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Tokyo’s Greenhouse Gas Emissions Trading Scheme: A Model for Sustainable Megacity Carbon Markets?

Author

Listed:
  • Sven Rudolph

    (University of Kassel)

  • Takeshi Kawakatsu

    (University of Kyoto)

Abstract

Megacities already account for a major part of global energy-related CO2 emissions with a strong tendency to increase; hence, future climate policy has to put a special emphasis on reducing big cities’ energy consumption, especially in a world, where global climate negotiations are deadlocked. Tokyo, the world’s biggest metropolis and emitter of greenhouse gases roughly comparable to Scandinavian countries, started the world’s first megacity carbon market in 2010, the design of which is unique, due to its focus on end-energy use in buildings. While the program only started in 2010, the first results are now available. Hence, the paper answers the question to what extend Tokyo’s new carbon market can be considered a worthwhile model for other cities as well as an additional building-stone in a bottom-up global climate policy regime. By applying up-to-date sustainability economics reasoning, the paper evaluates the design and the recent results of Tokyo’s carbon market, showing that, while there is still room for improvements, Tokyo has the potential to be a world leader in sustainable local climate policy.

Suggested Citation

  • Sven Rudolph & Takeshi Kawakatsu, 2012. "Tokyo’s Greenhouse Gas Emissions Trading Scheme: A Model for Sustainable Megacity Carbon Markets?," MAGKS Papers on Economics 201225, Philipps-Universität Marburg, Faculty of Business Administration and Economics, Department of Economics (Volkswirtschaftliche Abteilung).
  • Handle: RePEc:mar:magkse:201225
    as

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    File URL: https://www.uni-marburg.de/fb02/makro/forschung/magkspapers/25-2012_rudolph.pdf
    File Function: First version, 2012
    Download Restriction: no

    References listed on IDEAS

    as
    1. A. Bovenberg, 1999. "Green Tax Reforms and the Double Dividend: an Updated Reader's Guide," International Tax and Public Finance, Springer;International Institute of Public Finance, vol. 6(3), pages 421-443, August.
    2. Ellerman,A. Denny & Convery,Frank J. & de Perthuis,Christian, 2010. "Pricing Carbon," Cambridge Books, Cambridge University Press, number 9780521196475.
    3. Boemare, Catherine & Quirion, Philippe, 2002. "Implementing greenhouse gas trading in Europe: lessons from economic literature and international experiences," Ecological Economics, Elsevier, vol. 43(2-3), pages 213-230, December.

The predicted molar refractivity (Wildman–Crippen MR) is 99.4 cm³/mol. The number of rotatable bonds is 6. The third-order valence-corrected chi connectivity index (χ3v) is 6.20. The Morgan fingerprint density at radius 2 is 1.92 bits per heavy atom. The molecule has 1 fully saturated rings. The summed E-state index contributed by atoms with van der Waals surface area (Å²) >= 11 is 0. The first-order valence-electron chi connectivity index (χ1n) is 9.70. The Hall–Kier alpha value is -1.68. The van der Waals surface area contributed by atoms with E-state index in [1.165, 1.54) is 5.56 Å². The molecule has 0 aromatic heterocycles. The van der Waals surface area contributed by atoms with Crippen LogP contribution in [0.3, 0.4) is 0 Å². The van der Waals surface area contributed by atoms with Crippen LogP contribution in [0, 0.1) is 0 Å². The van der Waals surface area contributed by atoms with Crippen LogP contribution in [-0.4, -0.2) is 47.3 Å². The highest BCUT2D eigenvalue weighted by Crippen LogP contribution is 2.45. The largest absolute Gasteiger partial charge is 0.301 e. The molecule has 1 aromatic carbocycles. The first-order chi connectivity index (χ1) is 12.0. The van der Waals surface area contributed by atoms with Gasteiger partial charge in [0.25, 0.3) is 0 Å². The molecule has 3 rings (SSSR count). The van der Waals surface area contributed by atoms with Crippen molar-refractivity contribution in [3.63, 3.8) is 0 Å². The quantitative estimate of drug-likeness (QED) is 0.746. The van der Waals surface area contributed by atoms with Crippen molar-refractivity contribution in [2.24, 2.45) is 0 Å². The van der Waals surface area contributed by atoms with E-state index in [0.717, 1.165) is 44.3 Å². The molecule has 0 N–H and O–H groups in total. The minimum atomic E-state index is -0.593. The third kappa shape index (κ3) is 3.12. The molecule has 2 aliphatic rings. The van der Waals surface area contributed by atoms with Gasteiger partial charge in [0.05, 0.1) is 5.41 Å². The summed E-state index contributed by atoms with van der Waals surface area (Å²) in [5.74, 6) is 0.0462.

4. Charles M. Tiebout, 1956. "A Pure Theory of Local Expenditures," Journal of Political Economy, University of Chicago Press, vol. 64, pages 416-416.
    5. Ellerman,A. Denny & Joskow,Paul L. & Schmalensee,Richard & Montero,Juan-Pablo & Bailey,Elizabeth M., 2005. "Markets for Clean Air," Cambridge Books, Cambridge University Press, number 9780521023894.
      • Ellerman,A. Denny & Joskow,Paul L. & Schmalensee,Richard & Montero,Juan-Pablo & Bailey,Elizabeth M., 2000. "Markets for Clean Air," Cambridge Books, Cambridge University Press, number 9780521660839, April.
    Full references (including those not matched with items on IDEAS)

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    Cited by:

    1. Endre Tvinnereim, 2014. "The bears are right: Why cap-and-trade yields greater emission reductions than expected, and what that means for climate policy," Climatic Change, Springer, vol. 127(3), pages 447-461, December.

    More about this item

    Keywords

    climate policy; ETS; local; city; Tokyo;

    JEL classification:

    • D62 - Microeconomics - - Welfare Economics - - - Externalities
    • Q48 - Agricultural and Natural Resource Economics; Environmental and Ecological Economics - - Energy - - - Government Policy
    • Q54 - Agricultural and Natural Resource Economics; Environmental and Ecological Economics - - Environmental Economics - - - Climate; Natural Disasters and their Management; Global Warming
    • Q58 - Agricultural and Natural Resource Economics; Environmental and Ecological Economics - - Environmental Economics - - - Environmental Economics: Government Policy
    • R59 - Urban, Rural, Regional, Real Estate, and Transportation Economics - - Regional Government Analysis - - - Other

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